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afterwards Alcott American appear asked beautiful born Boston brother called Channing Charles church concerning Concord course death died early Edition Emerson England essay eyes farmer father feel George give Graham's Magazine Greeley hand Hawthorne hear heard Henry Hosmer hundred Illustrated interest Italy izmo John journal knew known later lecture less letter lived look magazine Maine March mind Miss mother Nature never night once passed perhaps person Poems poet Portrait present printed published Quaker received Ripley river says seems seen sent side soon story things Thoreau thou thought tion told took town turned verses village vols volume Walden walk Webster Week woods write written wrote York young
212. oldal - Went to the woods because he wished to live deliberately, to front only the essential facts of life, and see if he could not learn what it had to teach, and not, when he came to die, discover that he had not lived." In another place he says he went to
293. oldal - ceasing to hold slaves, were actually to withdraw from this copartnership, and be locked up in the county jail therefor, it would be the abolition of slavery in America. Under a government which imprisons any unjustly, the true place for a just man is also a prison." This sounded hollow then, but when that embodiment of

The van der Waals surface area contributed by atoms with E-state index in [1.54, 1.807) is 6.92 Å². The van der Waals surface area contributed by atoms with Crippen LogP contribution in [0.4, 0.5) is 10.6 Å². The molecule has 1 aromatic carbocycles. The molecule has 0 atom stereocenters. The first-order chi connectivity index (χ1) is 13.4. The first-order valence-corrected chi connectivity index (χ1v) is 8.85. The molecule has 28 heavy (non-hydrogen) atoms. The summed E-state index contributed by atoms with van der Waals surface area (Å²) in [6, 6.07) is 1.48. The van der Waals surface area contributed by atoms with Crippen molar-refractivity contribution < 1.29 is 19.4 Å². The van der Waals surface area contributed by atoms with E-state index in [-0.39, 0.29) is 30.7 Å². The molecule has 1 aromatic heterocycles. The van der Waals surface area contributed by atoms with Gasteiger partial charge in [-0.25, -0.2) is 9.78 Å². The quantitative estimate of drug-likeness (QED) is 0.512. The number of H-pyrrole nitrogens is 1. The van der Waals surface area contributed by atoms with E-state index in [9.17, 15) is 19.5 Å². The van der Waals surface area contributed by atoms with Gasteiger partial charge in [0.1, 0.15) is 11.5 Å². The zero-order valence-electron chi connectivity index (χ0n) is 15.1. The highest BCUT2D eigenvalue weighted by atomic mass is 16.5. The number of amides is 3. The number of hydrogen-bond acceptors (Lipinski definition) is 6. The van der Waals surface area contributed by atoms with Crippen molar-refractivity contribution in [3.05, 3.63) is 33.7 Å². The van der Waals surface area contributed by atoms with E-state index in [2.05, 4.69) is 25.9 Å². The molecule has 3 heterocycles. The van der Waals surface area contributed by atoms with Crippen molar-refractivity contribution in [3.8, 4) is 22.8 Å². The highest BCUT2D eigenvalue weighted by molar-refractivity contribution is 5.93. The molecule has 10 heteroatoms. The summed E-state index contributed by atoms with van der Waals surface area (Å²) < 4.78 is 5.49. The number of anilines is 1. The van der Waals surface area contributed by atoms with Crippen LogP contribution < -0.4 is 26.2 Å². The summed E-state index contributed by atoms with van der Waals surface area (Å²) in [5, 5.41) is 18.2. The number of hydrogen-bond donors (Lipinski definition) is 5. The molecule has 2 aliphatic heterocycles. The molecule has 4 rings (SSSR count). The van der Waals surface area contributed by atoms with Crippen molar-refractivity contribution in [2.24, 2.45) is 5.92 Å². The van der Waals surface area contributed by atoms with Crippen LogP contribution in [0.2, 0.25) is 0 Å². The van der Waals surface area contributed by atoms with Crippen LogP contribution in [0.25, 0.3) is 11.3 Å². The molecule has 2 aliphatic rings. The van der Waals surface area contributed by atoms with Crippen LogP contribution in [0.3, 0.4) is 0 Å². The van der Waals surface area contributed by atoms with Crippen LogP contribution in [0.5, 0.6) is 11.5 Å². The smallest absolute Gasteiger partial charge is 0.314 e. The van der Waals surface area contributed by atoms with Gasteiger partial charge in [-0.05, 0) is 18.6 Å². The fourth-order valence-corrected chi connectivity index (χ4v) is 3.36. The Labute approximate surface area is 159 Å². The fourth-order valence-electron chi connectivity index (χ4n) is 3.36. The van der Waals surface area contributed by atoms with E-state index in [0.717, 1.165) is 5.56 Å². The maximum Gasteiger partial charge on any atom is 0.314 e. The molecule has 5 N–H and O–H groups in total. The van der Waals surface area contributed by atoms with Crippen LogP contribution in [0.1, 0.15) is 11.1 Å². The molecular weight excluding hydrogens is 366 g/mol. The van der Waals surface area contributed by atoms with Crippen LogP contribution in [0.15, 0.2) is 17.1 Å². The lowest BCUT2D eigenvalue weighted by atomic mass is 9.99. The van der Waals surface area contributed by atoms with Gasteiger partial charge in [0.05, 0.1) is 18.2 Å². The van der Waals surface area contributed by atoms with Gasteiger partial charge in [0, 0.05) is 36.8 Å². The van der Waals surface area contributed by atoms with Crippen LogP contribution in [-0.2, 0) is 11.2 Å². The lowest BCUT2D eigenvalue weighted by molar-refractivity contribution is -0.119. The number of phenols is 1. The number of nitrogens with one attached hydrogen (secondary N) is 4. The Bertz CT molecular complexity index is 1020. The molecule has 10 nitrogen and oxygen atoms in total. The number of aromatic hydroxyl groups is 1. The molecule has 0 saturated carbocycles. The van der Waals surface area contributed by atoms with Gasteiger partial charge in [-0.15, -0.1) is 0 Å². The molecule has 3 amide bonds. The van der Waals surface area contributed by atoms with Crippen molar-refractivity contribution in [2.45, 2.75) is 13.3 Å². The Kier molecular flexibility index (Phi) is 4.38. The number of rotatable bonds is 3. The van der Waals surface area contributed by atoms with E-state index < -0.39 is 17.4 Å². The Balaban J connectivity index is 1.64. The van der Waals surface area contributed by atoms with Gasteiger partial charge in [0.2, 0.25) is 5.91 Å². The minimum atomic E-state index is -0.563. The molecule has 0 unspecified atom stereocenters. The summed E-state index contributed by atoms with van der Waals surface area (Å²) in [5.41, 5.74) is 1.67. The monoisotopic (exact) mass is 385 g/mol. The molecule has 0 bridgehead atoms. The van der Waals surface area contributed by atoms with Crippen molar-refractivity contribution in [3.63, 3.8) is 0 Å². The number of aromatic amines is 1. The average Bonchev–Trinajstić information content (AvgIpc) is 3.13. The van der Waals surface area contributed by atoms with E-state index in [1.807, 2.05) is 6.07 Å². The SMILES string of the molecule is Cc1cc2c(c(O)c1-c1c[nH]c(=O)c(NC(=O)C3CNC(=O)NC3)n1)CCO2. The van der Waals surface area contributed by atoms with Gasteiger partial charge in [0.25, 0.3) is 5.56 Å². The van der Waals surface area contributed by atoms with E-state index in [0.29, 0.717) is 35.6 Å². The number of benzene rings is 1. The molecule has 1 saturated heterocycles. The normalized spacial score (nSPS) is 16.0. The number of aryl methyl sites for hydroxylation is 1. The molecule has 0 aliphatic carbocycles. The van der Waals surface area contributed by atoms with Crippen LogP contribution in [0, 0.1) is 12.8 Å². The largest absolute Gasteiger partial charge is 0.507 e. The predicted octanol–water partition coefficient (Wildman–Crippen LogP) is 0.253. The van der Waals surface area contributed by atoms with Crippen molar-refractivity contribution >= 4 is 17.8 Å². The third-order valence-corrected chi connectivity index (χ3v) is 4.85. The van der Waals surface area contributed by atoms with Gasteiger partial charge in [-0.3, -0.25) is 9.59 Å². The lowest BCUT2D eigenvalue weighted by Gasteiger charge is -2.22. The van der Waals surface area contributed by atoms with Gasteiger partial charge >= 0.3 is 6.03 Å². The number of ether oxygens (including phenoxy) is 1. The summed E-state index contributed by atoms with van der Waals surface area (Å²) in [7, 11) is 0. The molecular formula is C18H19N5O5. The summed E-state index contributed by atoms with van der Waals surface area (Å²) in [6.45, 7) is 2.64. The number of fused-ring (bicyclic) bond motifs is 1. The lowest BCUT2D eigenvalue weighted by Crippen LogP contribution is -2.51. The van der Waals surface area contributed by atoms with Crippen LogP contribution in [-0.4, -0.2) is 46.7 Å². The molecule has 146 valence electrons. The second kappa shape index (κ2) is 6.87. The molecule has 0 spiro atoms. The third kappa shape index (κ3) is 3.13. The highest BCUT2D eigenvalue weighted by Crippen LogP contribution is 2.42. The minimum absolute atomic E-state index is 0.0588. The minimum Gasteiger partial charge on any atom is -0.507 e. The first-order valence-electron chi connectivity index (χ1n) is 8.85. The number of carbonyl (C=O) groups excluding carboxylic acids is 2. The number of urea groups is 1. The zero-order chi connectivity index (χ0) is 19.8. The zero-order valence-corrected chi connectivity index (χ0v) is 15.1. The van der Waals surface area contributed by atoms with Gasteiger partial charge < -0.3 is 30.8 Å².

246. oldal - Maine he sought the lumberers' gang, Where from a hundred lakes young rivers sprang ; He trod the unplanted forest-floor, whereon The all-seeing sun for ages hath not shone ; Where feeds the moose and walks the surly bear, And up the tall mast runs the woodpecker. He saw beneath dim aisles, in odorous beds, The slight
269. oldal - howling, For death has broached him to. His form was of the manliest beauty ; His heart was kind and soft ; Faithful, below, he did his duty, But now he 's gone aloft. " Tom never from his word departed, His virtues were so rare ; His friends were many and true-hearted,
269. oldal - s gone aloft. " Tom never from his word departed, His virtues were so rare ; His friends were many and true-hearted, His Poll was kind and fair. And then he 'd sing so blithe and jolly; Ah, many 's the time and oft ! But mirth is
331. oldal - MAGRUDER. Samuel Adams. By JAMES K. HOSMER. Thomas H. Benton. By THEODORE ROOSEVELT. Henry Clay. By Hon. CARL SCHURZ. 2 vols. Patrick Henry. By MOSES COIT TYLER. Gouverneur Morris. By THEODORE ROOSEVELT. Martin Van Buren. By EDWARD M. SHEPARD. IN PREPARATION. George Washington. By HENRY CABOT LODGE. 2 vols. Others to be announced hereafter. Each volume,
143. oldal - general society ; they incline to shut themselves in their chamber in the house ; to live in the country rather than in the town ; and to find their tasks and amusements in solitude. They are not good citizens, not good members of society ; unwillingly they bear their part of the public and private burdens ; they do
31. oldal - hoard is little, but our hearts are great. Smile, and we smile, the lords of many lands ; Frown, and we smile, the lords of our own hands, — For man is man, and master of his fate.
251. oldal - in Concord. pulled the woodchuck out of its hole by the tail, and took the foxes under his protection from the hunters. He confessed that he sometimes felt like a hound or a panther, and, if born among Indians, would have been a fell hunter. But, restrained by his Massachusetts culture, he played out the game in